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Festival World New Zealand Pilsner

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Broomie14

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Hi all, been a while since iv been on here or brewed... thought id give it ago again and bought all new stuff.... also bought the Festival World New Zealand Pilsner box and wondering if theres any tips or tricks that dont come on the instructions ... will be starting it in the next week or soo and i am a little rusty so any info would be grateful.... thanks
 

Tanglefoot

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Festival make some of my favourite kits,
such as Razorback IPA and Summer Glory
- hard to beat for what they are.

Keep a keen eye on sanitising and fermentation temperature.

Note the OG, be patient.

That's about it, if you can brew and cold crash in a fridge it will make a big difference.

Good luck !
 

Broomie14

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This is going to be a daft question... whats cold crashing ? Is that the stage when you have bottled it and put it in the fridge to cool ?

Thanks
 

An Ankoù

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Hi all, been a while since iv been on here or brewed... thought id give it ago again and bought all new stuff.... also bought the Festival World New Zealand Pilsner box and wondering if theres any tips or tricks that dont come on the instructions ... will be starting it in the next week or soo and i am a little rusty so any info would be grateful.... thanks
Pour it into an immaculately clean and finely polished glass if you want a solid and enduring head.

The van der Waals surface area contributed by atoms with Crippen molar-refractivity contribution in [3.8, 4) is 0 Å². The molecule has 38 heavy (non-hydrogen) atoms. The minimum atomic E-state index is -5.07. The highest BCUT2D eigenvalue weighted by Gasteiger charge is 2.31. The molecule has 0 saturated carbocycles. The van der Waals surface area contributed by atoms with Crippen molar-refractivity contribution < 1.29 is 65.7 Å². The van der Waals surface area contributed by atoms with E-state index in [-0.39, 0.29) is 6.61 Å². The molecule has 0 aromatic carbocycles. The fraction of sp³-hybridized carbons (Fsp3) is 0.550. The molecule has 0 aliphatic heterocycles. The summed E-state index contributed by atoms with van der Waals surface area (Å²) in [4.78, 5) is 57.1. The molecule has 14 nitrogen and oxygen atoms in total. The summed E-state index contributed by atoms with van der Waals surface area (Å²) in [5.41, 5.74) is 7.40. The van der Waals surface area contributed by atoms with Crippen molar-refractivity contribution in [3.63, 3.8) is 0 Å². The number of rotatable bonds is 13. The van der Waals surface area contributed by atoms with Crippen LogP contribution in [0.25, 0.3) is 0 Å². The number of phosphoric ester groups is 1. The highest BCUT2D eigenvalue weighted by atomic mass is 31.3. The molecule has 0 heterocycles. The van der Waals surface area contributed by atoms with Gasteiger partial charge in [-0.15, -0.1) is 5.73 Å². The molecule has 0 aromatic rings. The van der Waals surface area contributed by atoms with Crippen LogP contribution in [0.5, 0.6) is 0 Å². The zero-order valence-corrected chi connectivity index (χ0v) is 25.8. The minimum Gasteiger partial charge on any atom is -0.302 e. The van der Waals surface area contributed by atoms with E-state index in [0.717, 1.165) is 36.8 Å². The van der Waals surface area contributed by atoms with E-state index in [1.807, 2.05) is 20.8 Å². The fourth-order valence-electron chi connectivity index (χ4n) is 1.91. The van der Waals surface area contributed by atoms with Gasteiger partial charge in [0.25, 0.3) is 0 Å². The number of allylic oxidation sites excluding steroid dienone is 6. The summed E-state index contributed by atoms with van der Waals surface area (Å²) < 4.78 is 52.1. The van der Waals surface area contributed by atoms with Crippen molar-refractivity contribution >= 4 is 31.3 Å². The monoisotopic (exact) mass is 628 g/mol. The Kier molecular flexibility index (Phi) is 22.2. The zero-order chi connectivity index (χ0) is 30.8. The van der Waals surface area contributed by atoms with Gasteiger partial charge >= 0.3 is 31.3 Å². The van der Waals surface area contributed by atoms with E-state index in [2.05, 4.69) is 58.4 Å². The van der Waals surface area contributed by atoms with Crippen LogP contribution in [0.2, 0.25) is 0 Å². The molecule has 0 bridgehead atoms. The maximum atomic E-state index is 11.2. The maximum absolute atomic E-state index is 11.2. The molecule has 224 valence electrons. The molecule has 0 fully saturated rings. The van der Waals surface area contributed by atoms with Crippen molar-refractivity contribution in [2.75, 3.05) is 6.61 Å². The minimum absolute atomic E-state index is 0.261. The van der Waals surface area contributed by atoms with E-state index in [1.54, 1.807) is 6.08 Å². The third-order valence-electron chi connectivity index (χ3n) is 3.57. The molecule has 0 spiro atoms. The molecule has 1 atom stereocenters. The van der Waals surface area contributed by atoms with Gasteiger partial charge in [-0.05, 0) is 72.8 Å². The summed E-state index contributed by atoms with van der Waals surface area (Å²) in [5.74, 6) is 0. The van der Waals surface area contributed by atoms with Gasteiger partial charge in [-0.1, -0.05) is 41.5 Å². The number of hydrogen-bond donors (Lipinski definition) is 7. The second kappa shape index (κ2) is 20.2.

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Tanglefoot

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This is going to be a daft question... whats cold crashing ? Is that the stage when you have bottled it and put it in the fridge to cool ?

Thanks
Cold crashing is chilling the fermented ale, usually in a fridge which drops yeast,hops etc. to the bottom of the fermenting vessel before packaging and helps to produce a clear beer

Don't worry, there are no daft questions !
 

Broomie14

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Cold crashing is chilling the fermented ale, usually in a fridge which drops yeast,hops etc. to the bottom of the fermenting vessel before packaging and helps to produce a clear beer

Don't worry, there are no daft questions !
If i could get it in a fridge would in a cold room do? I dont know how im going to do it yet. I might need a immersion heater to keep it to 19-22 degrees
 
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Pavalijo

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I did this earlier this year as my first brew after a 30 year layoff.
I added the hops after 6 days in accordance with the instructions - but then it took another 15 days to reach FG. It turned out to be a very nice pint but I wish I had dry hopped much later. I expected a little more hopiness than was achieved.
Having read up on the subject since I now wait until fermentation has virtually finished before adding hops and leave them in for 3-4 days before racking to a bottling bucket.
I am going to do this one again and see how much difference the later addition of hops made.
Another vote here also for Razorback - my advice there would be to bottle it a couple of months before you want to drink it!
 

Broomie14

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I did this earlier this year as my first brew after a 30 year layoff.